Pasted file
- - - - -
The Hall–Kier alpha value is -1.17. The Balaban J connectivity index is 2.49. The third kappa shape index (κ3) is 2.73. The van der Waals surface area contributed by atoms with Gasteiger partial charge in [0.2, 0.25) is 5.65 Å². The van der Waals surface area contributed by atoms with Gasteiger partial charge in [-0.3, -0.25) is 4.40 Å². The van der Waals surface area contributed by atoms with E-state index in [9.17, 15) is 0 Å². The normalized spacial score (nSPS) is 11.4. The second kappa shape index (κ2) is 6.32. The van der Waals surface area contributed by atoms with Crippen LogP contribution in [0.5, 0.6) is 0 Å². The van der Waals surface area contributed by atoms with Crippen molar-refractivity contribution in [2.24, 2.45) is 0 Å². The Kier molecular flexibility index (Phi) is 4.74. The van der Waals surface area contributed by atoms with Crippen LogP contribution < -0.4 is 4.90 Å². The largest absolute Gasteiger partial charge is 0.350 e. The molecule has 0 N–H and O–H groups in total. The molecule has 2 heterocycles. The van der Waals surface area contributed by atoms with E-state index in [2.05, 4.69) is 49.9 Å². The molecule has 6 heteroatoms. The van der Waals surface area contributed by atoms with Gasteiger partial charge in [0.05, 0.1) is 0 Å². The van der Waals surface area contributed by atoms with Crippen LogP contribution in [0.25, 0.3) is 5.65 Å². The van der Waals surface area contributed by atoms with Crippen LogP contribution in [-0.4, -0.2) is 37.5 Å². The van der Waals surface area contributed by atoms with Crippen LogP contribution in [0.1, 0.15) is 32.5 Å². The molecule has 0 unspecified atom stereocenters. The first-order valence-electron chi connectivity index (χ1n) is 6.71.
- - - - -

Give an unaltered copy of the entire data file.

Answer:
The Hall–Kier alpha value is -1.17. The Balaban J connectivity index is 2.49. The third kappa shape index (κ3) is 2.73. The van der Waals surface area contributed by atoms with Gasteiger partial charge in [0.2, 0.25) is 5.65 Å². The van der Waals surface area contributed by atoms with Gasteiger partial charge in [-0.3, -0.25) is 4.40 Å². The van der Waals surface area contributed by atoms with E-state index in [9.17, 15) is 0 Å². The normalized spacial score (nSPS) is 11.4. The second kappa shape index (κ2) is 6.32. The van der Waals surface area contributed by atoms with Crippen LogP contribution in [0.5, 0.6) is 0 Å². The van der Waals surface area contributed by atoms with Crippen molar-refractivity contribution in [2.24, 2.45) is 0 Å². The Kier molecular flexibility index (Phi) is 4.74. The van der Waals surface area contributed by atoms with Crippen LogP contribution < -0.4 is 4.90 Å². The largest absolute Gasteiger partial charge is 0.350 e. The molecule has 0 N–H and O–H groups in total. The molecule has 2 heterocycles. The van der Waals surface area contributed by atoms with E-state index in [2.05, 4.69) is 49.9 Å². The molecule has 6 heteroatoms. The van der Waals surface area contributed by atoms with Gasteiger partial charge in [0.05, 0.1) is 0 Å². The van der Waals surface area contributed by atoms with Crippen LogP contribution in [0.25, 0.3) is 5.65 Å². The van der Waals surface area contributed by atoms with Crippen LogP contribution in [-0.4, -0.2) is 37.5 Å². The van der Waals surface area contributed by atoms with Crippen LogP contribution in [0.1, 0.15) is 32.5 Å². The molecule has 0 unspecified atom stereocenters. The first-order valence-electron chi connectivity index (χ1n) is 6.71.